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Year : 2008  |  Volume : 33  |  Issue : 3  |  Page : 186
 

Consumption of fallen umbilical cord stump as a treatment for infertility: A case study from Puducherry


Department of Preventive and Social Medicine, Jawaharlal Institute of Postgraduate Medical Education and Research (JIPMER), Puducherry, India

Date of Submission06-Oct-2007
Date of Acceptance14-Dec-2007

Correspondence Address:
M B Soudarssanane
Department of Preventive and Social Medicine, JIPMER, Puducherry - 605 006
India
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Source of Support: None, Conflict of Interest: None


DOI: 10.4103/0970-0218.39575

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How to cite this article:
Mahalakshmy T, Soudarssanane M B, Sarkar S, Balaji S, Bharathi B, Talari K, Mahadevan J, Patel B K. Consumption of fallen umbilical cord stump as a treatment for infertility: A case study from Puducherry. Indian J Community Med 2008;33:186

How to cite this URL:
Mahalakshmy T, Soudarssanane M B, Sarkar S, Balaji S, Bharathi B, Talari K, Mahadevan J, Patel B K. Consumption of fallen umbilical cord stump as a treatment for infertility: A case study from Puducherry. Indian J Community Med [serial online] 2008 [cited 2020 Sep 28];33:186. Available from: http://www.ijcm.org.in/text.asp?2008/33/3/186/39575


Infertility is a stigma. The high cost and inaccessibility to treatment turn infertile couples to faith-based alternatives or practices that have been passed down from generation to generation. This report describes a case in which a woman consumed the umbilical cord stump to treat infertility. Initially, this incidence was reported in March 2006 by undergraduate students from the Kurusukuppam area of the Urban Health Centre of the Jawaharlal Institute of Postgraduate Medical Education and Research (JIPMER). This lower-middle class family consisted of RK, his wife G, his mother T and daughters of RK and G. RK was 37 years old, semi-literate and a painter; G was a housewife and educated up to the eighth standard. Six months after their marriage, G became pregnant, but had an abortion in the third month of pregnancy. Thereafter, the couple waited for four years, but G could not conceive. She consulted private allopathic doctors, who prescribed her some medicines without carrying out any investigation/follow-up. Meanwhile, T advised G to consume the umbilical cord stump. In January 2003, G visited Chennai in order to assist her sister-in-law's delivery. Other women present there also advised her to consume the neonate's cord stump as a remedy for her infertility. After a simple ceremony on the eighth day, G consumed a 1-cm-long dried umbilical cord stump embedded in a banana. She conceived the next month. G opined that this sequence of events (pregnancy immediately following the consumption of stump) suggests the curative role of the cord stump. T recalled that 15 years ago, her neighbor had demonstrated the pro-fertility potential of the umbilical cord stump. Both T and her neighbor believed that the stomach (errai pai) is connected to the uterus (garppa pai), and that the cord had entered the uterus via the stomach, thus inducing pregnancy.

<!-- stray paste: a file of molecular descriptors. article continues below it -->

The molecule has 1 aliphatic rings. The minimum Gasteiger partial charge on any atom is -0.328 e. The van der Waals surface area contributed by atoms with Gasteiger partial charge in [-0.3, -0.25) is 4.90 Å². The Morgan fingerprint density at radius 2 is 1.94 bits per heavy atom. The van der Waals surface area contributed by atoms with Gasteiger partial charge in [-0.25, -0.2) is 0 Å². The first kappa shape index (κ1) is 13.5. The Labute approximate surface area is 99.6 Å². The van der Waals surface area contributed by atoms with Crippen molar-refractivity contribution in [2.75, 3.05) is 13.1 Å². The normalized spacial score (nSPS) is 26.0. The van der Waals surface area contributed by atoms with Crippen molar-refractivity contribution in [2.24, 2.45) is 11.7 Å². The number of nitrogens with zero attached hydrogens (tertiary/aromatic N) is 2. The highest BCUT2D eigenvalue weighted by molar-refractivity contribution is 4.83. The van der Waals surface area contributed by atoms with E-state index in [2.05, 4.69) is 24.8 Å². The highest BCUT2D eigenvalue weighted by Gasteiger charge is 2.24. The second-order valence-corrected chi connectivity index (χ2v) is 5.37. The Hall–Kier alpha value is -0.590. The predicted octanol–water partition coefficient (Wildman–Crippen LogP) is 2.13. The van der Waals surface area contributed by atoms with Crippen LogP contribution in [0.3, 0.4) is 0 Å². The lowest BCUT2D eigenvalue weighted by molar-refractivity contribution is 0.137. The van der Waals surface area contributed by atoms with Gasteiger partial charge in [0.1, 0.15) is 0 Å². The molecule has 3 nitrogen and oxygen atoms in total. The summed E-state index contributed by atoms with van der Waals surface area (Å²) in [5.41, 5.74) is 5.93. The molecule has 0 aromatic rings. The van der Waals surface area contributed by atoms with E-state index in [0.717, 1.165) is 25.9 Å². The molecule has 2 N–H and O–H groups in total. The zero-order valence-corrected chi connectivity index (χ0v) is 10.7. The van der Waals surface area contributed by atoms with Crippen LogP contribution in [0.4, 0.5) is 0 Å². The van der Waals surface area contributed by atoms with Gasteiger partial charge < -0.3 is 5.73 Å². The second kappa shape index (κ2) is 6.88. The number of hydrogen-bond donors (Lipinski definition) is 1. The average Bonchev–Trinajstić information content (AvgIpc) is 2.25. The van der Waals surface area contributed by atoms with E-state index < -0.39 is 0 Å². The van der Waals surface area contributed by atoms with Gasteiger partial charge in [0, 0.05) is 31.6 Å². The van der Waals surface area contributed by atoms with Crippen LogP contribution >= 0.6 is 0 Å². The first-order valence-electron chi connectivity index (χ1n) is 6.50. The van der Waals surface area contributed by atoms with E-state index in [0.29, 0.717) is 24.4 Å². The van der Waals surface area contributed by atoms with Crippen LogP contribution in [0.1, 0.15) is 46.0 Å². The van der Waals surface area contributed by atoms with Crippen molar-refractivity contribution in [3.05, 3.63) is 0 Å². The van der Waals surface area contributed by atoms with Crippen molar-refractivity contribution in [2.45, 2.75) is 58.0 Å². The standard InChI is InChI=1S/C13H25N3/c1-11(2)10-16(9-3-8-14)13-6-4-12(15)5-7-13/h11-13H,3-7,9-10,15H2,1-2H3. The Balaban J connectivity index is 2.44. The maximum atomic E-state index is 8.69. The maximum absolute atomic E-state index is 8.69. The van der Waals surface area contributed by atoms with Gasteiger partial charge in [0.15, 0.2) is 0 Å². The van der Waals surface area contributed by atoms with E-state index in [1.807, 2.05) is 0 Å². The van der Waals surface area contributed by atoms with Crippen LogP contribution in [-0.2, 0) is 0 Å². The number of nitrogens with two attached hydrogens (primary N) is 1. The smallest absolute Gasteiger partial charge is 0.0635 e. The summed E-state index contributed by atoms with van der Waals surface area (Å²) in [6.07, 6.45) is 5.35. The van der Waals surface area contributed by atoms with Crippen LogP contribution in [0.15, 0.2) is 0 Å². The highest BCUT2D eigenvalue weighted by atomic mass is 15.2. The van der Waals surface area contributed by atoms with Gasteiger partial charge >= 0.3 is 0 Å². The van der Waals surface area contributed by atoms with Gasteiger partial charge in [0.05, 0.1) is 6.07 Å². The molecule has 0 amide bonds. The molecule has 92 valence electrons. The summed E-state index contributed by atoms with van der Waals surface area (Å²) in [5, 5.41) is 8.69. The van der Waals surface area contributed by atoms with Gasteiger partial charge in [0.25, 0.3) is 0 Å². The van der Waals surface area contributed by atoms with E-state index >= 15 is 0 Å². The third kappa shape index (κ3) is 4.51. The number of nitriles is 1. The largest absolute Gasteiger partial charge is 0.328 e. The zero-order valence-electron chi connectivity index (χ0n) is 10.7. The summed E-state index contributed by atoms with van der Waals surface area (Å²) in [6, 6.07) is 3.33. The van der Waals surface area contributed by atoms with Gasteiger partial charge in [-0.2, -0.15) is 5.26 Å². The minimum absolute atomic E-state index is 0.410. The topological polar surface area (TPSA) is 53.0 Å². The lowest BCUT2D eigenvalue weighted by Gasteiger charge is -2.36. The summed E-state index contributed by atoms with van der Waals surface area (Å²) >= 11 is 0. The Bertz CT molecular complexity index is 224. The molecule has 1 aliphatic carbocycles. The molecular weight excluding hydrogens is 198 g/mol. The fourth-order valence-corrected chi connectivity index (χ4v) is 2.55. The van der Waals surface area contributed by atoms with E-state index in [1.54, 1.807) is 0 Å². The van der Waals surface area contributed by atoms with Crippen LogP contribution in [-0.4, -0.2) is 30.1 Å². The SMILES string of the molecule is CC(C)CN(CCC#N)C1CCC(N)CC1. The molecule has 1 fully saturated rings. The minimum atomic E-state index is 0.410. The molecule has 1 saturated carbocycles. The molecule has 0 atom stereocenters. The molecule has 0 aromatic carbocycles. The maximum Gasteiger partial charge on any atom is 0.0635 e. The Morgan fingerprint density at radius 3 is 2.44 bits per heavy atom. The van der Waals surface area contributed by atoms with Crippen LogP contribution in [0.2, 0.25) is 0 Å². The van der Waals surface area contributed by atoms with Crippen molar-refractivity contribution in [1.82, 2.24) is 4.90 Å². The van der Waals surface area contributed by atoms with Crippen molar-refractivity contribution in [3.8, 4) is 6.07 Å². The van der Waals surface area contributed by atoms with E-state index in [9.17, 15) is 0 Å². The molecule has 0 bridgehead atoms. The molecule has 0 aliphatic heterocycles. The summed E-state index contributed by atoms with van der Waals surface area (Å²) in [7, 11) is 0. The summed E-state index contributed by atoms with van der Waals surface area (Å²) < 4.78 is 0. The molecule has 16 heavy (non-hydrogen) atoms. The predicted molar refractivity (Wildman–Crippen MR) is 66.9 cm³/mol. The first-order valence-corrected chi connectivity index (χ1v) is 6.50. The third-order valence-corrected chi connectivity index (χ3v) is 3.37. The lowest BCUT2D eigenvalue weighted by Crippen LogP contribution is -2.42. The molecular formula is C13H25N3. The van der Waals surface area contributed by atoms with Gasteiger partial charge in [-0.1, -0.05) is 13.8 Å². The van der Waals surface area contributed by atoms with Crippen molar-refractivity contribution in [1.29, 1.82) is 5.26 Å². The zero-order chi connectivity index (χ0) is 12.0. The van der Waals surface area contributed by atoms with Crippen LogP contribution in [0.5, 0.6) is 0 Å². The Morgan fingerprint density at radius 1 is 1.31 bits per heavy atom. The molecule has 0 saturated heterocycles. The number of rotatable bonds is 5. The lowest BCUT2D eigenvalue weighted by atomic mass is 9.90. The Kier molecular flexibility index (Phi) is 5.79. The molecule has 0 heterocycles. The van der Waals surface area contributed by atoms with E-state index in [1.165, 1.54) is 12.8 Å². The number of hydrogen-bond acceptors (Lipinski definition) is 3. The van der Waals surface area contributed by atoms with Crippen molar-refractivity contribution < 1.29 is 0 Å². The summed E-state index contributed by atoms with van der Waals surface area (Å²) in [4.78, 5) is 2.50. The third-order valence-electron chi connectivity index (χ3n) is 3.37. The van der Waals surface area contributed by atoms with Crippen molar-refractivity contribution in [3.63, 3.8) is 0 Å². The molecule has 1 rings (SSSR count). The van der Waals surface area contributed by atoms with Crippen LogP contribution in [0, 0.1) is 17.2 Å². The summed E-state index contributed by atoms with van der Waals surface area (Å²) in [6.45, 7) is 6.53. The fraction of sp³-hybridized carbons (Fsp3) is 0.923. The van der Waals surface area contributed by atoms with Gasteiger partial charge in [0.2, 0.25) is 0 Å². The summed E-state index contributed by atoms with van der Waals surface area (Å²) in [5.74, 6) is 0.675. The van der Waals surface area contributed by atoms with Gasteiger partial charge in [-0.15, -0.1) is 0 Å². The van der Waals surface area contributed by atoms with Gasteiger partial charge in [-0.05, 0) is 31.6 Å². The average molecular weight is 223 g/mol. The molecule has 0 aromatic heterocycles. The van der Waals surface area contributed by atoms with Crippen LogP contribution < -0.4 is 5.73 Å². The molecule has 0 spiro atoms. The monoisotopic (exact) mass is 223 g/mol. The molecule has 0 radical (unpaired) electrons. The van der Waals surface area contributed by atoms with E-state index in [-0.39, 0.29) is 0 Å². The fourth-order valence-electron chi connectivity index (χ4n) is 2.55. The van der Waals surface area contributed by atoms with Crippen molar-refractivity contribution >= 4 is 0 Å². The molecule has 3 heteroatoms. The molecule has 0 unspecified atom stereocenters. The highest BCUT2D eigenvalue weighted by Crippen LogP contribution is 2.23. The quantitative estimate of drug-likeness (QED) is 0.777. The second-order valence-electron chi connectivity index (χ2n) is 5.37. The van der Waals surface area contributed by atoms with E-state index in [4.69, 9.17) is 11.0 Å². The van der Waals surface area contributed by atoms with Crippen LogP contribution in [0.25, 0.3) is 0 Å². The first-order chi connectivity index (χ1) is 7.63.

In July 2006, during the community posting for undergraduates, a similar practice was reported in Pullichappallam, Tamil Nadu. A local remedy for infertility in this area was consuming the fallen cord stump. In a focus group discussion (FGD), P (a 40-year-old lady) commented, "If conception does not occur within five months of marriage, we wait for an opportunity to give a fallen cord stump to the 'infertile' woman. This practice is common in our family and has been successful on all occasions." She had recommended this to three of her relatives, one of whom was infertile for five years. In all instances, conception occurred within a few months. None of them took allopathic treatment. The FGD revealed the belief that the cord 'donor' can become infertile; hence, the infertile women should consume it without making the donor aware of it.

Similar practice exists in Kattupalayam and Vannur areas of Tamil Nadu. A newspaper has reported the practice of consuming the products of the third-stage labor for curing infertility in the villages of Thirumangalam taluk of Madurai district, Tamil Nadu.[1] This practice has been documented in the Chenchu tribes of Nallamalai Hills in Andhra Pradesh.[2] They believed that the umbilical cord produces special fertility juice in the infertile woman. Elsewhere, a similar practice has been reported from primitive cultures of Australia, Africa and Hawaii.[3]

This case report brings to light the fact that this practice is not restricted to few families. Reportedly, all known cases have resulted in pregnancy. While we may not share this belief, it highlights the common man's concept about the process of reproduction. Hence, the first step in infertility treatment should be creating awareness about human sexual function and clarify myths associated with infertility since they restrict the afflicted couples from seeking appropriate medical treatment. People's faith in modern medicine should actually improve when infertility treatments become more accessible and affordable. However, if a series of cases such as the abovementioned incidents occur, it may then become necessary to epidemiologically study such interventions.

 
   References Top

1.Deccan Chronicle, Chennai ed, 2006 June 1.  Back to cited text no. 1    
2.Guntupalli M, Chenchelgudem P. Perceptions, causes and consequences of infertility among the chenchu tribe of India. J Reprod Infant Psychol 2004;22:249-59.  Back to cited text no. 2    
3.Collins JH, Collins CL, Collins CC. Silent risk: Issues about the human umbilical cord. 1991 [last cited on 2007 Sep 21]. Available from: http://www.preginst.com/silentrisk.pdf.  Back to cited text no. 3    



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